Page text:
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Cowarie Station most commonly known as Cowarie is a pastoral lease that operates as a cattle station in north east South Australia.
The property is located 216 kilometres (134 mi) north of Marree and 225 kilometres (140 mi) south west of Birdsville. The Diamantina River merges with the Mulligan River on Cowarie forming the Warburton River which continues to flow to the south west and into Lake Eyre.
The lease was initially granted for 21 years to William Benjamin Rounsevell starting on the last day of 1875, covering an area of 400 square miles (1,036 km2) and named Cowarie after a nearby hill. The name is Aboriginal in origin and is the name for marsupial rat common to the area. Many other leases in the area were also soon taken up leading to much greater traffic along the Birdsville track and a post office opened at Cowarie in 1877.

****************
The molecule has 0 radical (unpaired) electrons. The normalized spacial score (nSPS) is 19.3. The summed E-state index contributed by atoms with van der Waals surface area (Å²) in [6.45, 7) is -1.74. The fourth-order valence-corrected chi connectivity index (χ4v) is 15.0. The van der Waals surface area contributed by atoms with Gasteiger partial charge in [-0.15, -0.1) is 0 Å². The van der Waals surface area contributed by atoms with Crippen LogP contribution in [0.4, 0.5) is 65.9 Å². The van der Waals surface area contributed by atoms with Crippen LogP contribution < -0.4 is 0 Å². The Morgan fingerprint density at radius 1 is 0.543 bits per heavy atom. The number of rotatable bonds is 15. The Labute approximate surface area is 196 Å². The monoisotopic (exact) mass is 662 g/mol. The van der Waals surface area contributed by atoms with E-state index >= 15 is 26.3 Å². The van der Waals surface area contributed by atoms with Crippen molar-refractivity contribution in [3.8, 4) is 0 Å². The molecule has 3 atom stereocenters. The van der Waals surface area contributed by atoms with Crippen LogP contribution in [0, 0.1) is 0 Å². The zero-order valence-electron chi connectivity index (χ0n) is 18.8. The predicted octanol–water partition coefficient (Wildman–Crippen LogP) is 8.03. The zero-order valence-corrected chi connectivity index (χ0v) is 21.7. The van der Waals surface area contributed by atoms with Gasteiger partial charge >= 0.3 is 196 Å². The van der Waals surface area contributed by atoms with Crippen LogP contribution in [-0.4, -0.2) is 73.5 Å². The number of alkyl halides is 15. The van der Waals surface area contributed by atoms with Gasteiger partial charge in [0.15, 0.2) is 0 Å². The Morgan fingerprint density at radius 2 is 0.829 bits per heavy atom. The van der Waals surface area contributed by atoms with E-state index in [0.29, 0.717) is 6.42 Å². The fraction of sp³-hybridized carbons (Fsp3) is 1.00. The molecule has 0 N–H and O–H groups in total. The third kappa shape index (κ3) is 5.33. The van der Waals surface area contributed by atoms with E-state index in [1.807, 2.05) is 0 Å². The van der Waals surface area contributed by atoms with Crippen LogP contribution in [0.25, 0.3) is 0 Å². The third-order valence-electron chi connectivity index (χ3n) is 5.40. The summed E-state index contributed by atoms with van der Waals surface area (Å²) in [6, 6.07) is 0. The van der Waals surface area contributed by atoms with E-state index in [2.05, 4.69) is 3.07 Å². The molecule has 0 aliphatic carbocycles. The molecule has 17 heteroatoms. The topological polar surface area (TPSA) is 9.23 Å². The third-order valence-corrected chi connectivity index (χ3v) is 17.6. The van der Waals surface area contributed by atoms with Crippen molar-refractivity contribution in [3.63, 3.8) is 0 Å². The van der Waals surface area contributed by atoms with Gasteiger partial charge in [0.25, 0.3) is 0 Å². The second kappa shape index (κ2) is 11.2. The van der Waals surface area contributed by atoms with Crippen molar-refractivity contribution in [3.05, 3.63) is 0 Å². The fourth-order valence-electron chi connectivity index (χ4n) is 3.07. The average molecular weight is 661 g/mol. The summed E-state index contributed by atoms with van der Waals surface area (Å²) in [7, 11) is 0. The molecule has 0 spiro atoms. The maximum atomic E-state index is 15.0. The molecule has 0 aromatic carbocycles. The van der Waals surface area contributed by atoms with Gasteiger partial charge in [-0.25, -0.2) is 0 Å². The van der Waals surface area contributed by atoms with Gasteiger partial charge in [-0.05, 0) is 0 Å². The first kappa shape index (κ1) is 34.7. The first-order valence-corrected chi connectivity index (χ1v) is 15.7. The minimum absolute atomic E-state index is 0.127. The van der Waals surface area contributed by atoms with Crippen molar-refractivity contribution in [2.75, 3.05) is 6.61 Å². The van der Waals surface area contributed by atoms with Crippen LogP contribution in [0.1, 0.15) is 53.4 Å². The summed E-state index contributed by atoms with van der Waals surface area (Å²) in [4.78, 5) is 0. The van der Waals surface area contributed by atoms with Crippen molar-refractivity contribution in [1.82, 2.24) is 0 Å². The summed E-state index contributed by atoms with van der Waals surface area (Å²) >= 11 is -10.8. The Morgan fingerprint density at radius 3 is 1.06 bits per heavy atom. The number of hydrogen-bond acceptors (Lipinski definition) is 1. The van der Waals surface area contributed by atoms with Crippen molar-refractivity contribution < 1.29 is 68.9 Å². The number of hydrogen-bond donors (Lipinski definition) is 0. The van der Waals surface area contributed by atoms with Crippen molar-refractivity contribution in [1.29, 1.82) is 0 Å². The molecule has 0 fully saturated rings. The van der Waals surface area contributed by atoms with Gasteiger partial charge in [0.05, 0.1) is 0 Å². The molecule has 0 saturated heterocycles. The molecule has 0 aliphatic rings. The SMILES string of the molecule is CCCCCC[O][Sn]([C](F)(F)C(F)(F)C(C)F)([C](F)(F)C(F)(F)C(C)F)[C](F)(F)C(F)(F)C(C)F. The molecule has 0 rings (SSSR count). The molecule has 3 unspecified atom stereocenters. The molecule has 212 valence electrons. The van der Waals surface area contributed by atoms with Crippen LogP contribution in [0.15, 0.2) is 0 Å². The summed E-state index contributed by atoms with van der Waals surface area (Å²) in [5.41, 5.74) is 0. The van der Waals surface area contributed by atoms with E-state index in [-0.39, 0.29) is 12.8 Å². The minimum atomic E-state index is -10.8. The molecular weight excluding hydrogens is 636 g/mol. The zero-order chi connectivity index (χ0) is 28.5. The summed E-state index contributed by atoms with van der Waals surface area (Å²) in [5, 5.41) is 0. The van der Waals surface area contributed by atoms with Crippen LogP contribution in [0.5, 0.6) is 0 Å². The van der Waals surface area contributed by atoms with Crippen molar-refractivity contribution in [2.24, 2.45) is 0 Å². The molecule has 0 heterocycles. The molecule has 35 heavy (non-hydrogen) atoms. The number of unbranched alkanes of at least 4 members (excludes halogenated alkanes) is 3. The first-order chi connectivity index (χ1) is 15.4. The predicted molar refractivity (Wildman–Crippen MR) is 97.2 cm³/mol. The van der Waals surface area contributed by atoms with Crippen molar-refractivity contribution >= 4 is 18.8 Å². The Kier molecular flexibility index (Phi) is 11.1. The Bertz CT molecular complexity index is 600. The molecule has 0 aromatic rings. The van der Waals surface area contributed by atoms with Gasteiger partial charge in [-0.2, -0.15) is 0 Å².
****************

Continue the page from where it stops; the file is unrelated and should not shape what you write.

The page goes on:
Sidney Kidman in partnership with his brother Sackville acquired Cowarie in 1895, the first property acquired by the Kidmans who went on to build the largest cattle empire seen in Australia.
The station was managed by Sharon Oldfield in 1999 and occupied an area of 3,937 square kilometres (1,520 sq mi). The same year Oldfield won the commonwealth Bank Ibis award for rural productivity in recognition of her work with wildlife management and conservation on the property.
In 2009 the station was running a mixture of shorthorn and Santa Gertrudis cattle which benefitted from the floodwaters flowing down the Diamantina River that reached the station that year.